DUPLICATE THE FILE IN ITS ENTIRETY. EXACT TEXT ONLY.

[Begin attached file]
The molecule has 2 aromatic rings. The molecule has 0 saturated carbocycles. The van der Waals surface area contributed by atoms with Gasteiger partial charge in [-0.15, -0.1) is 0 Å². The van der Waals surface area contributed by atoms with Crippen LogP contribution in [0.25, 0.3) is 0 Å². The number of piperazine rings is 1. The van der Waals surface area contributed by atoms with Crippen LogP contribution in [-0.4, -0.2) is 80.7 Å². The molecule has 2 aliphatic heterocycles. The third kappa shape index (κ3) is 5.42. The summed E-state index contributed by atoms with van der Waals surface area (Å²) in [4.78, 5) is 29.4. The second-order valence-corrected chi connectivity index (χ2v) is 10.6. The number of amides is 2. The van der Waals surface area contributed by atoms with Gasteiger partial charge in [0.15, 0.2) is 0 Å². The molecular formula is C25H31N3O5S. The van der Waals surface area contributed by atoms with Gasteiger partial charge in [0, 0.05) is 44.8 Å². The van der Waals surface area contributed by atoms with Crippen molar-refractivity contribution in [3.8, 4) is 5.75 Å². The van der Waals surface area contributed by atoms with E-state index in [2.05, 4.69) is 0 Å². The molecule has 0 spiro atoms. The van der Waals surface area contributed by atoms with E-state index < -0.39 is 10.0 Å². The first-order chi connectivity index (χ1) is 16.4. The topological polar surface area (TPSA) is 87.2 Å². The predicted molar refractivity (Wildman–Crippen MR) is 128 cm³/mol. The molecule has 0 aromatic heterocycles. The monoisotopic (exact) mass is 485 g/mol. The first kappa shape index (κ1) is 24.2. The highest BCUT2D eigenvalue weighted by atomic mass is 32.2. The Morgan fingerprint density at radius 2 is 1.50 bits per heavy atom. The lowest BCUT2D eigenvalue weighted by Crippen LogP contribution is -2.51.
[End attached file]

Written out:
The molecule has 2 aromatic rings. The molecule has 0 saturated carbocycles. The van der Waals surface area contributed by atoms with Gasteiger partial charge in [-0.15, -0.1) is 0 Å². The van der Waals surface area contributed by atoms with Crippen LogP contribution in [0.25, 0.3) is 0 Å². The number of piperazine rings is 1. The van der Waals surface area contributed by atoms with Crippen LogP contribution in [-0.4, -0.2) is 80.7 Å². The molecule has 2 aliphatic heterocycles. The third kappa shape index (κ3) is 5.42. The summed E-state index contributed by atoms with van der Waals surface area (Å²) in [4.78, 5) is 29.4. The second-order valence-corrected chi connectivity index (χ2v) is 10.6. The number of amides is 2. The van der Waals surface area contributed by atoms with Gasteiger partial charge in [0.15, 0.2) is 0 Å². The molecular formula is C25H31N3O5S. The van der Waals surface area contributed by atoms with Gasteiger partial charge in [0, 0.05) is 44.8 Å². The van der Waals surface area contributed by atoms with Crippen molar-refractivity contribution in [3.8, 4) is 5.75 Å². The van der Waals surface area contributed by atoms with E-state index in [2.05, 4.69) is 0 Å². The molecule has 0 spiro atoms. The van der Waals surface area contributed by atoms with E-state index < -0.39 is 10.0 Å². The first-order chi connectivity index (χ1) is 16.4. The topological polar surface area (TPSA) is 87.2 Å². The predicted molar refractivity (Wildman–Crippen MR) is 128 cm³/mol. The molecule has 0 aromatic heterocycles. The monoisotopic (exact) mass is 485 g/mol. The first kappa shape index (κ1) is 24.2. The highest BCUT2D eigenvalue weighted by atomic mass is 32.2. The Morgan fingerprint density at radius 2 is 1.50 bits per heavy atom. The lowest BCUT2D eigenvalue weighted by Crippen LogP contribution is -2.51.